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PERSONAL FINANCIAL PLANNING

AICPA issues personal financial planning standards

 

January 21, 2014

The AICPA on Tuesday issued additional authoritative guidance for CPAs who offer personal financial planning services.

The AICPA Statement on Standards in Personal Financial Planning Services covers all aspects of the planning process—from obtaining information to communicating and implementing recommendations. The standards, which will take effect July 1, require complete transparency on factors such as compensation and potential conflicts that could influence client decision-making.

The vast majority of state boards of accountancy adopt AICPA standards, giving them the force and effect of law. Therefore, even CPAs who are not members of the AICPA need to be aware of the AICPA standards that their state board of accountancy has adopted.

“CPAs, through state licensure and professional oversight, must meet the highest bar of competency, objectivity, and integrity,” said Lyle K. Benson, CPA/PFS, who chairs the executive committee of the AICPA Personal Financial Planning (PFP) Section. “These standards provide a clear road map for achieving that benchmark in a rapidly evolving practice area. They are built on the cornerstone of the CPA profession—the public interest—and enhance the consistency and rigor that CPAs are known for in the financial planning discipline.”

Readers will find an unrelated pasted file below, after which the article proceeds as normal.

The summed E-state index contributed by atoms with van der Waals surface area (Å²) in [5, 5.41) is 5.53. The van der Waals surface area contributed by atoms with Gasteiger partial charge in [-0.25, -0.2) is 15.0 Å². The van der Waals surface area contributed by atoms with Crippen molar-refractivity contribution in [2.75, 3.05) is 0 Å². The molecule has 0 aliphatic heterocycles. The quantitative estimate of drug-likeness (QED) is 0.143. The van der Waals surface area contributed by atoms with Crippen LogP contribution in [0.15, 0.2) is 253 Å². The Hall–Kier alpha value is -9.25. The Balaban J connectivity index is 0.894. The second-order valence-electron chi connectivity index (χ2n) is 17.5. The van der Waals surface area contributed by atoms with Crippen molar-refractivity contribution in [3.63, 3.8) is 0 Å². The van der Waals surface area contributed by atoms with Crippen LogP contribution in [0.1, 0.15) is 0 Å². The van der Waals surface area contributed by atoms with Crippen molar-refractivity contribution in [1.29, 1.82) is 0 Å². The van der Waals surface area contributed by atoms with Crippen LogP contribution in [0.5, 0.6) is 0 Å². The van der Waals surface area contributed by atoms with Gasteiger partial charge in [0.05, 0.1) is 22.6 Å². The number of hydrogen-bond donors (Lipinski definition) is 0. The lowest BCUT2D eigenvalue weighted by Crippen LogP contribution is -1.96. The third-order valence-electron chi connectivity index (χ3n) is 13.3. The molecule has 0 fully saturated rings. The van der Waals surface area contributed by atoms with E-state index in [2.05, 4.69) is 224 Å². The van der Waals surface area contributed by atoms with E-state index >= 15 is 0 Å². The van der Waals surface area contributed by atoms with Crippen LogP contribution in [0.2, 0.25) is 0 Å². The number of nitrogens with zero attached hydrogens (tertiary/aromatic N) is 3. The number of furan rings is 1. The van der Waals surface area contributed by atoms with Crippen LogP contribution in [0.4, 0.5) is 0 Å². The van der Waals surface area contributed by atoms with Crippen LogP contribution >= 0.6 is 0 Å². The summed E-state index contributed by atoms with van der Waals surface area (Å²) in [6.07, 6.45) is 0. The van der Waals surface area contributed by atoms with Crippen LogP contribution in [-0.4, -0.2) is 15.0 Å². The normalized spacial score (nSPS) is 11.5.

Growth in areas such as estate, retirement, risk management, and investment planning helped drive the need for the additional authoritative standards. Membership in the AICPA PFP Section has increased 32% over the past five years—growth that tracks national trends. The Bureau of Labor Statistics projects the number of personal financial advisers will increase 27% nationwide between 2012 and 2022.

The standards are based on, and will supersede, the AICPA Statement on Responsibilities in Personal Financial Planning Practice, which was first adopted in 1992. Questions about the new rules can be directed to the AICPA PFP Division staff.

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